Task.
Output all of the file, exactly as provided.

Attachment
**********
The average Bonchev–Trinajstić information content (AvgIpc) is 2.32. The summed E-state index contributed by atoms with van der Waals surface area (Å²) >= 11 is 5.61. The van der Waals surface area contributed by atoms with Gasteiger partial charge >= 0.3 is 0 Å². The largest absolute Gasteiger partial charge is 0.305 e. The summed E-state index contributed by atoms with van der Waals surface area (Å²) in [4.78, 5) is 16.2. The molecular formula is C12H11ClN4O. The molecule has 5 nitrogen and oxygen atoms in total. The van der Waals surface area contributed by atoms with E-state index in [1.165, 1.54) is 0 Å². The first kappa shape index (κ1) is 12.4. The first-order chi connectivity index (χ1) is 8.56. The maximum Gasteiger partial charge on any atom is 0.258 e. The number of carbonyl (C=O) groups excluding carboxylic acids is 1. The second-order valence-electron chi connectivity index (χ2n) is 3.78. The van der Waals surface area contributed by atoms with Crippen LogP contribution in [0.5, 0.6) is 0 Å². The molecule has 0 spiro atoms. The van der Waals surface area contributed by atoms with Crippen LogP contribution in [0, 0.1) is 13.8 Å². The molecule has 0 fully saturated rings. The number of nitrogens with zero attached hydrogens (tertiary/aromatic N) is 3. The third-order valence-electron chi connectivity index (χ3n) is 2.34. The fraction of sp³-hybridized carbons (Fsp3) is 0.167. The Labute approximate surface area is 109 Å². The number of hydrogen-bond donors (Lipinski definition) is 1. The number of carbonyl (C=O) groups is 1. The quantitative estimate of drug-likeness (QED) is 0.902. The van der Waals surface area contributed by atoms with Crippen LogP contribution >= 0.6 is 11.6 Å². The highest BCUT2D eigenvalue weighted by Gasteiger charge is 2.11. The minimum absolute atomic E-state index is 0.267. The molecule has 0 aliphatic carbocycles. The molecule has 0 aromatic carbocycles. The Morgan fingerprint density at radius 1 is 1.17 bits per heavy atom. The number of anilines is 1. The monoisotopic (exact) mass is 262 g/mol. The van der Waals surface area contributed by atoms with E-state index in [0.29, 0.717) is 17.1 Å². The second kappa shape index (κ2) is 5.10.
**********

The average Bonchev–Trinajstić information content (AvgIpc) is 2.32. The summed E-state index contributed by atoms with van der Waals surface area (Å²) >= 11 is 5.61. The van der Waals surface area contributed by atoms with Gasteiger partial charge >= 0.3 is 0 Å². The largest absolute Gasteiger partial charge is 0.305 e. The summed E-state index contributed by atoms with van der Waals surface area (Å²) in [4.78, 5) is 16.2. The molecular formula is C12H11ClN4O. The molecule has 5 nitrogen and oxygen atoms in total. The van der Waals surface area contributed by atoms with E-state index in [1.165, 1.54) is 0 Å². The first kappa shape index (κ1) is 12.4. The first-order chi connectivity index (χ1) is 8.56. The maximum Gasteiger partial charge on any atom is 0.258 e. The number of carbonyl (C=O) groups excluding carboxylic acids is 1. The second-order valence-electron chi connectivity index (χ2n) is 3.78. The van der Waals surface area contributed by atoms with Crippen LogP contribution in [0.5, 0.6) is 0 Å². The molecule has 0 spiro atoms. The van der Waals surface area contributed by atoms with Crippen LogP contribution in [0, 0.1) is 13.8 Å². The molecule has 0 fully saturated rings. The number of nitrogens with zero attached hydrogens (tertiary/aromatic N) is 3. The third-order valence-electron chi connectivity index (χ3n) is 2.34. The fraction of sp³-hybridized carbons (Fsp3) is 0.167. The Labute approximate surface area is 109 Å². The number of hydrogen-bond donors (Lipinski definition) is 1. The number of carbonyl (C=O) groups is 1. The quantitative estimate of drug-likeness (QED) is 0.902. The van der Waals surface area contributed by atoms with Crippen LogP contribution >= 0.6 is 11.6 Å². The highest BCUT2D eigenvalue weighted by Gasteiger charge is 2.11. The minimum absolute atomic E-state index is 0.267. The molecule has 0 aliphatic carbocycles. The molecule has 0 aromatic carbocycles. The Morgan fingerprint density at radius 1 is 1.17 bits per heavy atom. The number of anilines is 1. The monoisotopic (exact) mass is 262 g/mol. The van der Waals surface area contributed by atoms with E-state index in [0.29, 0.717) is 17.1 Å². The second kappa shape index (κ2) is 5.10.